Children with Attention Deficit Hyperactivity Disorder (ADHD), anxiety, autism, or another learning disability need support in all aspects of their lives, especially in the classroom. As a parent, you are the most important advocate for your child, but you’re not alone. Your child’s teachers and school administrators can provide valuable, much-needed support.
Attention Deficit Hyperactivity Disorder (ADHD) is one of the most commonly diagnosed mental disorders in children. About 10% of children ages 4 to 17 suffer from Attention Deficit Hyperactivity Disorder (ADHD), according to data collected from 2015 to 2016 by the National Health Interview Survey (NHIS). Children diagnosed with ADHD often perform poorly in school as they struggle to control their hyperactivity and/or impulsivity. This significantly impacts their ability to learn effectively.
When children are struggling with mental health issues, their performance at school is often one of the first indicators. Your child’s teachers are in the unique position to observe their academic performance, day-to-day mood, interactions with peers and authority figures, and overall functioning in an environment full of social rules and expectations. Teachers have their eyes on many factors that indicate your child’s well-being; and they also have the ability to see changes over the course of the school year. Depending on the size of the school and community, teachers may also have knowledge of your child’s activities and social life outside of the classroom.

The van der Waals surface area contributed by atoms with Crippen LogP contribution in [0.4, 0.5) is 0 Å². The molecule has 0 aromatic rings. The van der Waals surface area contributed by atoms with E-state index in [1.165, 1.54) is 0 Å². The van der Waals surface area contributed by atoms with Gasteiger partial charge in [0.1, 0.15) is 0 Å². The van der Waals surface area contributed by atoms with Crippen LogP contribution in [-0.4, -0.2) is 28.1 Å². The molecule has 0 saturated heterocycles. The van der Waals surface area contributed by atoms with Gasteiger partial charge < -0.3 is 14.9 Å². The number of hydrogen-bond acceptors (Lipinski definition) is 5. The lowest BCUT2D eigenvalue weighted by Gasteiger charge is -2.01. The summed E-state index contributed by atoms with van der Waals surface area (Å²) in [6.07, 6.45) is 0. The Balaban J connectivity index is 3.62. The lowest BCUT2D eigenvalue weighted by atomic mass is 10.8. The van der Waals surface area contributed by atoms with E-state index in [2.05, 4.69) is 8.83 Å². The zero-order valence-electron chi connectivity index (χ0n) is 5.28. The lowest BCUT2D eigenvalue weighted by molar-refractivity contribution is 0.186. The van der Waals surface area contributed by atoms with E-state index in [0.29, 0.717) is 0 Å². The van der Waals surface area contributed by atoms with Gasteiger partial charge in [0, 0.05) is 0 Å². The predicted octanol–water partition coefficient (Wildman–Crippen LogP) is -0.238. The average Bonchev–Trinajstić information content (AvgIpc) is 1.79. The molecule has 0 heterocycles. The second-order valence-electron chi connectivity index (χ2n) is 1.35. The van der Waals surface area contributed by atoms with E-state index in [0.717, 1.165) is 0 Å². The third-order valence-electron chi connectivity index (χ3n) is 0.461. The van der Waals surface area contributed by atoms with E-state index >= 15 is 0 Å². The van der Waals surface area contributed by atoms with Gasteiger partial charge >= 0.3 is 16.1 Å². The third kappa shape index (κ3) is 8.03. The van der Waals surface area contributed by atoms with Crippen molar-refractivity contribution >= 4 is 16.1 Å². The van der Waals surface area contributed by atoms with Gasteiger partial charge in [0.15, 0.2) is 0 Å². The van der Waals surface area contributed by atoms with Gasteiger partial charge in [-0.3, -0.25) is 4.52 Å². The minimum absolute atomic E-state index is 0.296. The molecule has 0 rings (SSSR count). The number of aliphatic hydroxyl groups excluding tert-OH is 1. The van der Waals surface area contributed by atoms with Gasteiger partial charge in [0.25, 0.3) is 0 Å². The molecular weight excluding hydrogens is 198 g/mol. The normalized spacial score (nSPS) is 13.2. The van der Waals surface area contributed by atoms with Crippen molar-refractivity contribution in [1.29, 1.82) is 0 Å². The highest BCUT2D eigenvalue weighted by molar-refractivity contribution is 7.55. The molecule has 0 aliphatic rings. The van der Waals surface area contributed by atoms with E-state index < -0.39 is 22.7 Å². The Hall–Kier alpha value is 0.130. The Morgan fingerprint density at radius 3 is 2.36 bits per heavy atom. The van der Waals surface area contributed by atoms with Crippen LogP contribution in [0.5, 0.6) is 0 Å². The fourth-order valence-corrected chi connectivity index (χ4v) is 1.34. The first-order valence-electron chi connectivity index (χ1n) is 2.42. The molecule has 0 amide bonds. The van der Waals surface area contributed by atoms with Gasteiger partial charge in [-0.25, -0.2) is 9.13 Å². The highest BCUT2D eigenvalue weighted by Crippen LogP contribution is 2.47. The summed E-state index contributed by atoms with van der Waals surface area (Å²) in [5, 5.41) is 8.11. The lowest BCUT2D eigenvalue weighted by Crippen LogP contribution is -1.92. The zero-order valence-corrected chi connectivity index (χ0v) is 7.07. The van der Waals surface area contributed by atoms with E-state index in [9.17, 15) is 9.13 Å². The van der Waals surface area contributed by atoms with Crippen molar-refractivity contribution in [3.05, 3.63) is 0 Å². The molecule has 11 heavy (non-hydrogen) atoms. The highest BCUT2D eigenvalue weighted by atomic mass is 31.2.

Many parents are familiar with Individual Education Plans (IEPs), which are an important part of the school day for children with disabilities. IEPs lay out the specific program of support, services and special education needed to help them succeed. You might not be as familiar with 504 Plans, a similar kind of educational plan but with one key difference. A 504 Plan can be used to help children with mental health challenges do better in school, without removing them from the regular classroom.
The end of the year is approaching, which means we are already halfway through the school year. Holiday parties, special religious celebrations and services, snow days, and winter break are all here. While the holidays are meant to bring us joy, rest, and spiritual rejuvenation, all of these changes also can be disruptive or stressful for families with children. This may be especially true for families with children who have special needs due to a mental health diagnosis.
When we talk about mental health and wellness in children, we often focus on what adults are doing – being vigilant for the warning signs, getting kids into the right treatment programs, raising awareness in our communities. Sometimes in all our efforts to raise awareness and advocate for our kids, adults forget that young people themselves have tremendous power to change their worlds and the lives of those around them.Sometimes it’s a simple as having someone to sit next to at lunch.